Successful artists tend to be those we associate with a unique style or trend. Rich artists are those who distill their style to a few key elements and exploit it ruthlessly. An ongoing exhibition of Damien Hirst at the Gagosian’s eleven galleries around the world underscores my point. Entitled “25 Years of Spot Paintings” it celebrates the fact that Hirst has made millions selling paintings of coloured circles on white backgrounds. The emperor’s new clothes came to mind as I wandered through the Gagosian in Mayfair and tried to understand why anyone would spend tens of thousands to buy a painting of a spot. There are even paintings of half a spot. To be fair to Hirst he has a second trick. He is really good at sawing animals in half and dipping them in formaldehyde. I imagine a factory somewhere in Shenzhen full of skilled 8 year olds churning out spot paintings and slicing animals in half…
Around the corner from the Gagosian in Mayfair is another factory with a couple of smart tricks up its sleeve. The Burger & Lobster restaurant and cocktail bar does what its name implies. It serves burgers and lobster together with a fine selection of cocktails. There is no printed food menu. For your £20 (US $30) you have a choice of a burger or a lobster (flown in from Nova Scotia). Both dishes come with double cooked french fries and salad. The food is good, but £20 is a lot for a burger. By comparison Daniel Boulud’s brasserie at the Mandarin Oriental which serves the best burgers in London according to my American friends, charges “only” £13. Unlike in America however, whole lobster is considered a rare luxury in London and £20 is a fair price for a large crustacean with fries. The punters love the Burger and Lobster; it has been packed since it opened a few months ago.
I lunched there recently with friends including the Springbok Sloane. She belongs to a species who believe that leaving the bubble around Sloane Square is physically dangerous. They occasionally drive to Mayfair in a Range Rover to eat at the Wolseley. They are only tempted to leave the bubble by a hot new restaurant or a gallery opening. The B&L buzz had reached Sloane Square and the Springbok Sloane was bang on trend.
The Burger and Lobster is also on trend with the annoying habit of not taking reservations. I don’t get the point of queuing for your food, but this is England where people like queues. You must either get there early and shiver in the cold outside or jostle at the bar while covetously eyeing a table of diners lingering over their coffee.
The atmosphere at the Burger & Lobster is casual and fun. The decor is straightforward – stripped wood and exposed brick walls, stools and banquettes covered in red leather, the occasional marginally risqué piece of art. The wait staff is uniformly cheerful. Giles Looker of the Soul Shakers bar consultancy (Whisky Mist, Trailer Happiness, Virgin Airlines) has devised a cocktail list divided into B cocktails and L cocktails to go with your food. There is a sensibly priced wine list but why drink grape when you can have cocktails matched to your food? All cocktails are priced at £9 (around US $12). The B cocktails feature a whisky or bourbon base to go with your beef. The Bull and Bear for example had a base of Woodford Reserve bourbon with blackberries, raspberries and mure (a blackberry liquor) topped with Zinfandel. The L cocktails are lighter with primarily a gin or vodka base. I had a B&L gin fizz which on a base of Beefeater gin had Cointreau, lemon, egg cream (for body), rhubarb bitters and soda. It was the perfect accompaniment to lobster – creamy but not sweet with a nice hint of bitters coming through on the palate. On paper, a lot of modern cocktails appear to have too many fussy ingredients. Skillfully blended, as they are at the B&L they are light, complex and tasty. I would have happily stayed to work my way through more of the cocktail list, but the throng at the bar eyeing up your table discourages tarrying. They turn their tables quickly here. At heart the Burger & Lobster is a premium fast food restaurant.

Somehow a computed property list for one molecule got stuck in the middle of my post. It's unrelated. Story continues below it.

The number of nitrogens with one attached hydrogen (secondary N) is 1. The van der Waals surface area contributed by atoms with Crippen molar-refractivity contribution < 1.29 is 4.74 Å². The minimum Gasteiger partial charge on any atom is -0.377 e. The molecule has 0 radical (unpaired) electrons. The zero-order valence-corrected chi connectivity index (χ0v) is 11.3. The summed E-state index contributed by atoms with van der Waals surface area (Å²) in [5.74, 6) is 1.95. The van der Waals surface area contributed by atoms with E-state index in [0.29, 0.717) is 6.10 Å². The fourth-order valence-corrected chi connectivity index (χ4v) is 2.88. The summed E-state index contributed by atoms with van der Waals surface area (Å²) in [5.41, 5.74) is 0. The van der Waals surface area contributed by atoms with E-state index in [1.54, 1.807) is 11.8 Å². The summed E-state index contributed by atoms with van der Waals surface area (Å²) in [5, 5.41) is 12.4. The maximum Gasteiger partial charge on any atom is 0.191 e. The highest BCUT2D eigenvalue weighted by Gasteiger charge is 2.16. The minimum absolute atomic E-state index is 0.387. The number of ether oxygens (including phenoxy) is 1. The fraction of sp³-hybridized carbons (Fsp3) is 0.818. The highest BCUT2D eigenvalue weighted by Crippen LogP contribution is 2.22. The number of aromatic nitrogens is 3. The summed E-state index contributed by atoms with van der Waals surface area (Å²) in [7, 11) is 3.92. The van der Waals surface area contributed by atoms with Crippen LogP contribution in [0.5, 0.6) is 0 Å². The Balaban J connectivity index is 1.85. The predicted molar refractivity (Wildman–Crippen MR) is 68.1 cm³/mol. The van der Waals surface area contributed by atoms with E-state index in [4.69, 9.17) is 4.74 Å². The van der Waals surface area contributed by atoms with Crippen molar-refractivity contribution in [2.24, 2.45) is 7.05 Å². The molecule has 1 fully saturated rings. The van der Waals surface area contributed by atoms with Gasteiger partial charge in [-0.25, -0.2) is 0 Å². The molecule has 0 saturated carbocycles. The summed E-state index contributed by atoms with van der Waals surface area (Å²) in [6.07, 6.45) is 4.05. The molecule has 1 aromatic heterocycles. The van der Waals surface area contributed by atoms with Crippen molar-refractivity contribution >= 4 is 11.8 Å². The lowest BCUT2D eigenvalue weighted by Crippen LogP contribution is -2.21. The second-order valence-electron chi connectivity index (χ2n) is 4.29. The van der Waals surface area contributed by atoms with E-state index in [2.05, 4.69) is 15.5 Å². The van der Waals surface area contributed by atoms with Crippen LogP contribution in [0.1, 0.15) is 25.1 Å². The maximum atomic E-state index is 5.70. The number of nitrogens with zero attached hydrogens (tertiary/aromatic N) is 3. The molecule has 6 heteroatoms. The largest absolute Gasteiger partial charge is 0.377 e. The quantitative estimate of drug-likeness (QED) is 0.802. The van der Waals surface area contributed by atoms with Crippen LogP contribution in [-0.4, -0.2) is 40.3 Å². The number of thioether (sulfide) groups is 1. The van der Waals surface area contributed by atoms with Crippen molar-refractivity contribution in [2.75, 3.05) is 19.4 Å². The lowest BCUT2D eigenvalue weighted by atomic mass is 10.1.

In need of a post prandial tipple we turned the corner into the casual elegance and warmth of the Connaught Hotel. The hotel has two bars. I usually go to the Connaught Bar, covered in a previous blog under the Finest Hotel Bars in London. However it doesn’t open till 4pm, so we went to the Coburg Bar instead. This is a traditional hotel bar, which stays open all day and serves light meals and drinks. At the Connaught they do this kind of bar with style and elegance. The cocktail menu at the Coburg Bar has a chronological bent to it with eight pages of drinks ordered by their date of origin. The list starts with a pre-1800 drink; the sour family of cocktails. You choose a spirit and they’ll add sugar, lemon juice and egg white to make your sour. Take a look at their bacchonology menu if you have a moment to spare – it’s a fun read!
I learned that the Pimm’s Cup No 1 was the first British Cocktail, invented by James Pimm for his London oyster bar, circa 1840. Flips, cobblers, fizz’s and daiquiris originated from the 19th century. Margaritas, martinis, piña coladas and Bloody Mary’s hailed from the 20th century. I chose a Manhattan figuring the rye whisky and bitters (with a dash of vermouth) would cut through the richness of my meal. The Manhattan was invented in the 1870s at the Manhattan Club in New York for a banquet thrown by Jennie Churchill (mother of Winston). I enjoyed the history lesson and I enjoyed the Coburg. It is not a destination bar but is a warm and convivial place to relax with friends. It is not cheap, but having apparently “saved” money eating cheap lobster, we minded less…